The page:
Ocean Energy Systems (OES) has released a report summarized from a workshop held last year that provides analysis of current ocean energy policies in its member countries with recommendations to make them more effective.
The objective of the workshop was to review and discuss the lessons learnt from various existing ocean energy policies and other support measures that have been implemented in OES member countries.
The workshop hosted a number of ocean energy experts from various organizations including National Renewable Energy Laboratory, PLOCAN, Innovate UK, Tecnalia, and WavEC who scrutinized the current policies in OES member countries to provide feedback to policy makers on ideas and approaches to improve the effectiveness of future ocean energy policies.
The participants of the workshop agreed that ocean energy policies that worked well were those where funding agent policies have been flexible, agents worked closely with industry, and have been responsive the industry’s needs, it is stated in the report.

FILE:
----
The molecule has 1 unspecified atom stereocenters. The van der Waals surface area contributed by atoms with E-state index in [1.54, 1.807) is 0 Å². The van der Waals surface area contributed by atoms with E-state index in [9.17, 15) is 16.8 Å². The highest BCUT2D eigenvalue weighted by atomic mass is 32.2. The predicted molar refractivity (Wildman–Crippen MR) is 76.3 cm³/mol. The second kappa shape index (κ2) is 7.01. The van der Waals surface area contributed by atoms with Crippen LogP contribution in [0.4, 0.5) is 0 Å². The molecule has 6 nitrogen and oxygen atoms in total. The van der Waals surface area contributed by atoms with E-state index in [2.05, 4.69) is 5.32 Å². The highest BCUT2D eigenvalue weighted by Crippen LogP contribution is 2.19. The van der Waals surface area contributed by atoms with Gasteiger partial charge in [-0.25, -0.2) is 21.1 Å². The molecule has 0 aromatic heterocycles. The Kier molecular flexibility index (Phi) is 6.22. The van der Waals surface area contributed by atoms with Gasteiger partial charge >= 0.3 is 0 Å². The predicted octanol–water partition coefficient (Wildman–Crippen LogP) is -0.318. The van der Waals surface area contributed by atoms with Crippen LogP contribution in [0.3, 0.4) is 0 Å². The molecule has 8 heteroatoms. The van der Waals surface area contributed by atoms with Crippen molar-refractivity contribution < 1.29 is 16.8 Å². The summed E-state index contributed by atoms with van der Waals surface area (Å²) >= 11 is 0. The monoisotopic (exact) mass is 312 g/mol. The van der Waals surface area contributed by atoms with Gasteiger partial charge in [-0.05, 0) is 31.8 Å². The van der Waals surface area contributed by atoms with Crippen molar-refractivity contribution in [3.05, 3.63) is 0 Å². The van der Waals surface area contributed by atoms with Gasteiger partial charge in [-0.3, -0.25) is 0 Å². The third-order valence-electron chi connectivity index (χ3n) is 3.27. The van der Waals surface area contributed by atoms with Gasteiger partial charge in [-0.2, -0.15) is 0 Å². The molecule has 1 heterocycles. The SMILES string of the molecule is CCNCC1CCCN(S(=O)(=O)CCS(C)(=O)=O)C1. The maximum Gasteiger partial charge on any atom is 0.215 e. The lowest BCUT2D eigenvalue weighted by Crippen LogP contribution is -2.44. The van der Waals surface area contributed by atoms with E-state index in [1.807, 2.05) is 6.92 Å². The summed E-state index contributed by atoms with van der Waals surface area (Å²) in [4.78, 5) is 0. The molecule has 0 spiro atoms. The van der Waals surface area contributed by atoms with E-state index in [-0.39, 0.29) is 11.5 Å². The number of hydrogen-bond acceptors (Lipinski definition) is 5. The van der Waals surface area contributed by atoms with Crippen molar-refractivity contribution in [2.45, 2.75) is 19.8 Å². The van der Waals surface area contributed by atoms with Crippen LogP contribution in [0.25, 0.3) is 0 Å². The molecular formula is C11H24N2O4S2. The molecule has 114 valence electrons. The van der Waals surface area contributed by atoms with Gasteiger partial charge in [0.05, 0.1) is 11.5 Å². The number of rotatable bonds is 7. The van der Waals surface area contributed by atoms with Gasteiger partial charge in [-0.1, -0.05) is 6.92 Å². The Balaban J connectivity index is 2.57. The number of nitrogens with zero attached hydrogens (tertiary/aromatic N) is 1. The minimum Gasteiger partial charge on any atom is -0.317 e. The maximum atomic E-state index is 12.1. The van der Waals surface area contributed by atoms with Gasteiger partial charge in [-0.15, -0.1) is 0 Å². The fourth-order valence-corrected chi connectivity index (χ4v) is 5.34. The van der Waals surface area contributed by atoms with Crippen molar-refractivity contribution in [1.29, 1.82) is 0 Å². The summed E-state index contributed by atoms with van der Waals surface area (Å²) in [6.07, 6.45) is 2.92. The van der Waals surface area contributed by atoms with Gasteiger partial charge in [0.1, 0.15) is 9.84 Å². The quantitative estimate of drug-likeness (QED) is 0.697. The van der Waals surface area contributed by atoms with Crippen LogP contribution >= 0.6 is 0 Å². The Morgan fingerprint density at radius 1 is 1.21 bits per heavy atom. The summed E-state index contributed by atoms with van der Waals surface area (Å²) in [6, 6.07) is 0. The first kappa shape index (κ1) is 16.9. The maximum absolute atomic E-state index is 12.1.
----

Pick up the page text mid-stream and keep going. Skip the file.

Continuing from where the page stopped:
Also, an incremental approach to development at a modest scale and in collaboration with universities was identified as being productive. However, the current policies found not to be working well were in the cases where funding agencies had expectations that were too optimistic regarding the cost and time to develop ocean energy technologies.
The workshop participants recommended that there should be clear, specifically tailored policies addressing ocean energy technology development with associated funding levels and realistic timelines, according to the report.
The report further states that policies should create targeted stepping stone markets and incentivize early development and deployment of ocean energy technologies to prove their viability in realistic commercial applications.
OES stated that the conclusions in the report do not represent the position of OES as they are simply the opinions expressed by the individual participants in the workshop.
The workshop was organized by the US Department of Energy, hosted by the Swedish Energy Agency and facilitated by Robert Thresher of the National Renewable Energy Laboratory and Henry Jeffrey of the University of Edinburgh in May, 2016.
OES is an intergovernmental collaboration between countries operating under a framework established by the International Energy Agency to advance research, development and demonstration of conversion technologies to harness energy from all forms of ocean renewable resources.